Are Mobile Payments Safe?

NEW YORK (MainStreet) — How would you like to pay for your next purchase: cash, credit or cell phone? The answer, for many consumers, may soon be the last of these three options.

Cell phones have come to dominate American life in recent years, with virtually all adults in the country claiming to own at least one mobile phone. As their popularity has expanded, the functions they serve have expanded as well. Today, cell phone users don’t just make calls and send text messages, they also check e-mails, surf the Web, manage bank accounts and purchase goods.

Major banks like Chase and Bank of America (Stock Quote: BAC) have built smartphone apps to make it easy for customers to check balances, transfer funds and pay bills on the go. The rise of Web browsers on mobile devices like cell phones and tablets has made it possible for consumers to do their shopping online without having to use a desktop computer. Meanwhile, consumers with e-readers can simply enter in billing information once and can then buy as many books as they can afford.

One study from the Aite Group, a research and advisory firm, predicts that the total amount of mobile payments in 2010 will hit $16 billion. If that sounds like a lot, it’s nothing compared to the potential for mobile sales in the future. The same report predicts that U.S. consumers will make $214 billion worth of transactions on mobile devices in 2015.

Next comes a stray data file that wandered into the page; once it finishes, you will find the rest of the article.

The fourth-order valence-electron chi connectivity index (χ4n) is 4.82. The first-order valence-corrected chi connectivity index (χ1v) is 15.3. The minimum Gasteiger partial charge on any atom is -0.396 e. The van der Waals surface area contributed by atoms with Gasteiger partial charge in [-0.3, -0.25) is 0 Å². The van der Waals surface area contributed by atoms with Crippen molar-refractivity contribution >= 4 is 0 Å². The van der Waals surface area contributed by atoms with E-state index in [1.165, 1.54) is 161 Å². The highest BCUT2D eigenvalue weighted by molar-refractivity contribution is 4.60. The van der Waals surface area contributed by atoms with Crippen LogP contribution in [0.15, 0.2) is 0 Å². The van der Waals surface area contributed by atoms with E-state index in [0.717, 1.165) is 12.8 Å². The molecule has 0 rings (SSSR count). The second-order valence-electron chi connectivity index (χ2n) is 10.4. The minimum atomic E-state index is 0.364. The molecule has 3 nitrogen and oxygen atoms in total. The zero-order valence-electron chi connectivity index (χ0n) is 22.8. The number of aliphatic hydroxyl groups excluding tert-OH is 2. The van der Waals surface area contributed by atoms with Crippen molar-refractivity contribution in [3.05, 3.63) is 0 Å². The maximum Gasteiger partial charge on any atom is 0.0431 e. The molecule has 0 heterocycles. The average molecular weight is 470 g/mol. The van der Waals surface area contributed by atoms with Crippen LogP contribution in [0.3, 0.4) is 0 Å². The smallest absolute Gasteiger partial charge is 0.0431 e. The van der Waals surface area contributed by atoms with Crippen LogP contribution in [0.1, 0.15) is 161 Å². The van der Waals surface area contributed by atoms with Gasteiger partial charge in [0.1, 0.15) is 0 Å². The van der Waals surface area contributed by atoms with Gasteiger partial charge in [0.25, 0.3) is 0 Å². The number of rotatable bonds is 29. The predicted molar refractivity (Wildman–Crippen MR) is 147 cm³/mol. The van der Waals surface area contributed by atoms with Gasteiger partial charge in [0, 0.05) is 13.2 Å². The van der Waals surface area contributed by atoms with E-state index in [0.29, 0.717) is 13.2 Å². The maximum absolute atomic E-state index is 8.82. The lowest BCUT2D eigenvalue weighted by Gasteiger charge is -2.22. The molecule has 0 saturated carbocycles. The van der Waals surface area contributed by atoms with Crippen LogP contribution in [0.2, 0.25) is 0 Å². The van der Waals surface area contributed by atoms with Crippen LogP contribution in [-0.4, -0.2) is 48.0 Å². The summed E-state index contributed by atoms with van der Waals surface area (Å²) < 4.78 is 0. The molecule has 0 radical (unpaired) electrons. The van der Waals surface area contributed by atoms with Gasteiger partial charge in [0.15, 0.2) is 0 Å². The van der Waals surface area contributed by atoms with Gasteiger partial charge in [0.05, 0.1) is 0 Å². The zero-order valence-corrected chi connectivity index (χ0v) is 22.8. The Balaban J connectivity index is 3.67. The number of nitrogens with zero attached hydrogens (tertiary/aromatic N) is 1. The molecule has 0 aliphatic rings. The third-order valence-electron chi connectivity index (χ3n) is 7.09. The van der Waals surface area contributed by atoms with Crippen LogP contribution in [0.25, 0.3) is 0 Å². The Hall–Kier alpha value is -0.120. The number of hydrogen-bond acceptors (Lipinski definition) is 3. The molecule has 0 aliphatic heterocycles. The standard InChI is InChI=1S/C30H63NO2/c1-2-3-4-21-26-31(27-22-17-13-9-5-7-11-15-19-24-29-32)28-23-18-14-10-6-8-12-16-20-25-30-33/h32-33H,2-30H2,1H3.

While the idea of using a mobile device for business transactions may seem unusual to many Americans, it is already considered old news in countries like Japan and South Korea, which have been using their cell phones as quasi credit cards for more than five years.

Part of the reason it has taken so long for the U.S. to follow suit is that shoppers are worried about the safety of this payment method.

“Consumers in the U.S. tend to be a bit more concerned with security issues,” said Robert Vamosi, a risk and fraud analyst at Javelin Strategy and Research, which analyzes the financial services and payments industries. “We want to know a new technology is secure before we move on to it.”

But whatever discomfort consumers did have began to fade after smartphones like the iPhone became popular around 2007 and 2008. Suddenly, tens of thousands of consumers began offering up their credit card information in order to purchase smartphone applications, and even to make purchases within those applications.

“The iPhone flipped the whole industry on its head, and now the U.S. is starting to take the lead,” said John Fletcher, an analyst at SNL Kagan who monitors trends in the wireless industry.

Now, several major companies are planning to take mobile payments to a whole new level in the U.S. by allowing customers to make mobile payments in stores.

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